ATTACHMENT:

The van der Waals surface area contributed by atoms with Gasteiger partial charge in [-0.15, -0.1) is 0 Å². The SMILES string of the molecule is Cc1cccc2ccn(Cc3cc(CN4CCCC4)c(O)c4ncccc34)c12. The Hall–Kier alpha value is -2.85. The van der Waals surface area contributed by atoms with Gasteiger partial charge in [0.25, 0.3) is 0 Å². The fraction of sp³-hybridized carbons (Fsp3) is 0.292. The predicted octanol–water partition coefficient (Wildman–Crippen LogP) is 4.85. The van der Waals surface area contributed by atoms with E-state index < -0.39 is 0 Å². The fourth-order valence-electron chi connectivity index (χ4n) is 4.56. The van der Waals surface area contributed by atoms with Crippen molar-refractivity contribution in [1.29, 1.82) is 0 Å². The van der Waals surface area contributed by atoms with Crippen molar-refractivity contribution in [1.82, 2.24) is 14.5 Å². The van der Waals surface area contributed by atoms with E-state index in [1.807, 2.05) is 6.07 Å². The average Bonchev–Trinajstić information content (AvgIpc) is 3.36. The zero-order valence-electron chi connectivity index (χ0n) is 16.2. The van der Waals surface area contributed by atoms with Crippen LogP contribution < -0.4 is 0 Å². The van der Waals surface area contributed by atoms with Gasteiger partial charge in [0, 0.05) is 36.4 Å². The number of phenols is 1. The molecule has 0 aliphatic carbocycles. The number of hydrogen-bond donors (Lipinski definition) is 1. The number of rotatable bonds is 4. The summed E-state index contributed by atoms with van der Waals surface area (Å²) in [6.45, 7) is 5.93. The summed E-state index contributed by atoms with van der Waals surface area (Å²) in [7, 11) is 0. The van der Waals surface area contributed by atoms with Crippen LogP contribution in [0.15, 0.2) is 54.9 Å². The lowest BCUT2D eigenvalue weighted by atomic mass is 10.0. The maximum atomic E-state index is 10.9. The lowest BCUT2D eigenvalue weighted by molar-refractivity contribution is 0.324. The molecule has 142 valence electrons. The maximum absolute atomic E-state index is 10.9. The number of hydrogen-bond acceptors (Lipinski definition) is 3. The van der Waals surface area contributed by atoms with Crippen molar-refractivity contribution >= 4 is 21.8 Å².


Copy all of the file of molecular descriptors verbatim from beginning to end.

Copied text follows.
The van der Waals surface area contributed by atoms with Gasteiger partial charge in [-0.15, -0.1) is 0 Å². The SMILES string of the molecule is Cc1cccc2ccn(Cc3cc(CN4CCCC4)c(O)c4ncccc34)c12. The Hall–Kier alpha value is -2.85. The van der Waals surface area contributed by atoms with Gasteiger partial charge in [0.25, 0.3) is 0 Å². The fraction of sp³-hybridized carbons (Fsp3) is 0.292. The predicted octanol–water partition coefficient (Wildman–Crippen LogP) is 4.85. The van der Waals surface area contributed by atoms with E-state index < -0.39 is 0 Å². The fourth-order valence-electron chi connectivity index (χ4n) is 4.56. The van der Waals surface area contributed by atoms with Crippen molar-refractivity contribution in [1.29, 1.82) is 0 Å². The van der Waals surface area contributed by atoms with Crippen molar-refractivity contribution in [1.82, 2.24) is 14.5 Å². The van der Waals surface area contributed by atoms with E-state index in [1.807, 2.05) is 6.07 Å². The average Bonchev–Trinajstić information content (AvgIpc) is 3.36. The zero-order valence-electron chi connectivity index (χ0n) is 16.2. The van der Waals surface area contributed by atoms with Crippen LogP contribution < -0.4 is 0 Å². The van der Waals surface area contributed by atoms with Gasteiger partial charge in [0, 0.05) is 36.4 Å². The number of phenols is 1. The molecule has 0 aliphatic carbocycles. The number of hydrogen-bond donors (Lipinski definition) is 1. The number of rotatable bonds is 4. The summed E-state index contributed by atoms with van der Waals surface area (Å²) in [6.45, 7) is 5.93. The summed E-state index contributed by atoms with van der Waals surface area (Å²) in [7, 11) is 0. The van der Waals surface area contributed by atoms with Crippen LogP contribution in [0.15, 0.2) is 54.9 Å². The lowest BCUT2D eigenvalue weighted by atomic mass is 10.0. The maximum atomic E-state index is 10.9. The lowest BCUT2D eigenvalue weighted by molar-refractivity contribution is 0.324. The molecule has 142 valence electrons. The maximum absolute atomic E-state index is 10.9. The number of hydrogen-bond acceptors (Lipinski definition) is 3. The van der Waals surface area contributed by atoms with Crippen molar-refractivity contribution >= 4 is 21.8 Å².